Maybe that’s what the panic of the wildebeest is about: “Take him! Not me!”
Had the increased number of wildebeest led to a greater number of lions? I now asked Sinclair.
“Yes,” he replied. “But not in the way you might think. Certainly, more prey means more to eat. But what has really helped the lions is the increasing forest cover—which is actually because of the wildebeest.”
To understand how the wildebeest affect the trees and thus the lion population, you must know what was here in the past and what is here now. And that is what Sinclair has learned. Over the years, he has studied everything from the population dynamics of the herd animals and their predators to the effect grasshoppers have on the various types of grasslands. He has traveled to almost every corner of the 5,700-square-mile park, counting birds and acacia trees to assess how the various species of trees affect the number and variety of birds and butterflies. He has collected piles of buffalo bones to analyze the fat in their marrow, and he has counted seedlings and shrubs to measure the density of woodland thickets. When he sees a particular species, he jots its name and location in a pocket-size notebook. He also photographs key areas, such as the forests on certain hillsides or bordering major rivers—a record that shows how the tree cover comes and goes. And for the past two decades, he and Mduma have overseen a biodiversity survey of the park, slowly building up a record of its creatures. “None of this is very high tech,” Sinclair said, “but if you keep at it long enough, you begin to see patterns, and then you can pick out changes in those patterns.”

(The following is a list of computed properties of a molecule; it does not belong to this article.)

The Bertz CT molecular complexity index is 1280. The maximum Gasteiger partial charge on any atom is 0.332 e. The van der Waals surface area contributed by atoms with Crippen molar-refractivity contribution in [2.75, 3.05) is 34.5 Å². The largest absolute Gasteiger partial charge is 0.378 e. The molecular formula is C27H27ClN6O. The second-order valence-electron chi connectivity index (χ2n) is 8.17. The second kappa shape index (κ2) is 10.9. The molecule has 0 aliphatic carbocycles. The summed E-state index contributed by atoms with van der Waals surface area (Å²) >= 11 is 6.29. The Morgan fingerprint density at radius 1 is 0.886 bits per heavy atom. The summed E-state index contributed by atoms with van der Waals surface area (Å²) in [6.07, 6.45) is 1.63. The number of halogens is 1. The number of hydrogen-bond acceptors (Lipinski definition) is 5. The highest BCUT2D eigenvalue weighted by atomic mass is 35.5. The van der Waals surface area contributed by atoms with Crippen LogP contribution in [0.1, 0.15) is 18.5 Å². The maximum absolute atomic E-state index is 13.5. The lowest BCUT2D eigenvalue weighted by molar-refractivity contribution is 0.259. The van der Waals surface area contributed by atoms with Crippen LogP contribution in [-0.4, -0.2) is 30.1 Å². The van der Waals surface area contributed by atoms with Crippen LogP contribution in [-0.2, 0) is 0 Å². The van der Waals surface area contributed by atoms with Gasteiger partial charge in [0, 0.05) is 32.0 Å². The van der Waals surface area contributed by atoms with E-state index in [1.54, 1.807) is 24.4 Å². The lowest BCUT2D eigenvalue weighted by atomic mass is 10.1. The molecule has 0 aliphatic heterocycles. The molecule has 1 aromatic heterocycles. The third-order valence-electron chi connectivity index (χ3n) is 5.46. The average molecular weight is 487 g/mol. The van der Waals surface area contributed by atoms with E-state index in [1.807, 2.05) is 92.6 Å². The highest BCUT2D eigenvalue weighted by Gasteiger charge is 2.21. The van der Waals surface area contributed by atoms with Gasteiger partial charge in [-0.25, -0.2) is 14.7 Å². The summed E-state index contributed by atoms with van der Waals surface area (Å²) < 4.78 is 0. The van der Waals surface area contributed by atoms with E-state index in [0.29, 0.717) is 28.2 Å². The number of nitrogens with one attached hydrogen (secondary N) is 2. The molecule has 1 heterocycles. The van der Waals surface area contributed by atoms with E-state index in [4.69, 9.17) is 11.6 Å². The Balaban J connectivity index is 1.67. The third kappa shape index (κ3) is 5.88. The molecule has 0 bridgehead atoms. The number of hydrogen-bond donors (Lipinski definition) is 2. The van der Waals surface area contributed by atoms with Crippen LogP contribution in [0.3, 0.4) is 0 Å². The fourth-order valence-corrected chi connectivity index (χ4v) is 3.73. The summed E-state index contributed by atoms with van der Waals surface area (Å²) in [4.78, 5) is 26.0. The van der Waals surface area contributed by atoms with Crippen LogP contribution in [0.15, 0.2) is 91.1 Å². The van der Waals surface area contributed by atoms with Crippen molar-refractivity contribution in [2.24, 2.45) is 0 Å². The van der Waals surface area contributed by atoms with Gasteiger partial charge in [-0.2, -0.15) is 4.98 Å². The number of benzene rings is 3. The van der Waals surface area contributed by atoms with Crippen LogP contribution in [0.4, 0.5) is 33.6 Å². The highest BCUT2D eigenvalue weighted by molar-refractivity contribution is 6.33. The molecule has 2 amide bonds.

Sinclair has pushed his base line back to the 1850s, using the accounts of explorers, hunters, slave and ivory traders and colonial administrators who ventured here. At that time, and presumably for thousands of years before, the Serengeti ecosystem encompassed some 13,000 square miles. The cattle-herding Maasai people, like the wildebeest, followed the greening of the grasses. To the Maasai, the plains were so vast they said you could walk your entire life and never reach the end. The grasslands were, in their Maa language, siringet: endless plains.
Today about three-quarters of the original habitat is protected in various reserves, the largest being Serengeti National Park with its adjoining game and conservation areas. Much of the rest has been converted into wheat farms, cattle ranches, villages and towns that hem the Serengeti to the north and west, limiting the movement of the animals. The wildebeest face a more direct human threat too. Poachers kill some 20,000 of them each year, both to eat and to sell in bush meat markets. (Sinclair estimates that wildebeest meat feeds about one million people.) But as the human population grows (at a hefty 4 percent annually in the towns along the Serengeti’s western border), the number of poached wildebeest could double or triple. “If that happens, it will be a huge threat to the migration,” said Sinclair. “It’s simply not sustainable.”
For now, though, the migration endures. The animals move from their southern home at the base of Ngorongoro Crater west into the heart of the Serengeti, then north and east across the Mara River into Kenya and its Maasai Mara National Reserve. In November they travel back, completing a clockwise journey through the plains—a distance of some 300 miles.
Did the migration follow this same route before the arrival of the Europeans in the interior of Africa in the mid-1800s?
“We don’t know,” said Sinclair. “I couldn’t get a fix on the size of the herds, or what migration route they followed. What was clear was that the herds collapsed in the early 1900s. There was a horrific die-off. It was a seminal event for the Serengeti, with many long-range consequences. Let me show you what I mean.”
He turned the key in the ignition, and the wildebeest that had been loping past us stopped abruptly to stare. For a few moments we held back the tide of animals. But then, having decided that we were not some deep-throated predator, they bent their heads toward the earth and pushed on. Sinclair drove past the herds, turned up another track, and headed straight north toward a low-slung range of hills. As we bumped through the dust and heat, he told me the story of the disease that changed the Serengeti.